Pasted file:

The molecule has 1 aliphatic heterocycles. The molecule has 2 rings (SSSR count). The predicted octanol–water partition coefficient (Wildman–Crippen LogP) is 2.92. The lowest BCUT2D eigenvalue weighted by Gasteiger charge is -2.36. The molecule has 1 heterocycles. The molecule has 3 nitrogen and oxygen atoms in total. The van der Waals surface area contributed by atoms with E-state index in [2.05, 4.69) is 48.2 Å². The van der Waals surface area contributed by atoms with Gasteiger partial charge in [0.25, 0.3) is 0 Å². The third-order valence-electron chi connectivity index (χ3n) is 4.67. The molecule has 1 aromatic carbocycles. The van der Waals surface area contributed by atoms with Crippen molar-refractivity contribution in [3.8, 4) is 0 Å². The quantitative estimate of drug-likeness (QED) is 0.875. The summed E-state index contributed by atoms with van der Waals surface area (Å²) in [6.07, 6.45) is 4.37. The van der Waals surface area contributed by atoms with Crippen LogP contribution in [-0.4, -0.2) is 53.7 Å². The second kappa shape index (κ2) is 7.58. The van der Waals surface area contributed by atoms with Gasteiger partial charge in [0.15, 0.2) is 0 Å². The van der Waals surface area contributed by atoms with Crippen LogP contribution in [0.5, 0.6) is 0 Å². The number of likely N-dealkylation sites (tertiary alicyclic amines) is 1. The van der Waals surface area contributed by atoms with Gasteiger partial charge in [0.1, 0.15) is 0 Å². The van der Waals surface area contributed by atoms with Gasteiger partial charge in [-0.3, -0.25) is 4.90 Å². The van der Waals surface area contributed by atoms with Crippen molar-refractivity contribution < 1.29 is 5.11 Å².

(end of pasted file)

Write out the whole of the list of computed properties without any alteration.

The molecule has 1 aliphatic heterocycles. The molecule has 2 rings (SSSR count). The predicted octanol–water partition coefficient (Wildman–Crippen LogP) is 2.92. The lowest BCUT2D eigenvalue weighted by Gasteiger charge is -2.36. The molecule has 1 heterocycles. The molecule has 3 nitrogen and oxygen atoms in total. The van der Waals surface area contributed by atoms with E-state index in [2.05, 4.69) is 48.2 Å². The van der Waals surface area contributed by atoms with Gasteiger partial charge in [0.25, 0.3) is 0 Å². The third-order valence-electron chi connectivity index (χ3n) is 4.67. The molecule has 1 aromatic carbocycles. The van der Waals surface area contributed by atoms with Crippen molar-refractivity contribution in [3.8, 4) is 0 Å². The quantitative estimate of drug-likeness (QED) is 0.875. The summed E-state index contributed by atoms with van der Waals surface area (Å²) in [6.07, 6.45) is 4.37. The van der Waals surface area contributed by atoms with Crippen LogP contribution in [-0.4, -0.2) is 53.7 Å². The second kappa shape index (κ2) is 7.58. The van der Waals surface area contributed by atoms with Gasteiger partial charge in [0.15, 0.2) is 0 Å². The van der Waals surface area contributed by atoms with Crippen LogP contribution in [0.5, 0.6) is 0 Å². The number of likely N-dealkylation sites (tertiary alicyclic amines) is 1. The van der Waals surface area contributed by atoms with Gasteiger partial charge in [0.1, 0.15) is 0 Å². The van der Waals surface area contributed by atoms with Gasteiger partial charge in [-0.3, -0.25) is 4.90 Å². The van der Waals surface area contributed by atoms with Crippen molar-refractivity contribution < 1.29 is 5.11 Å².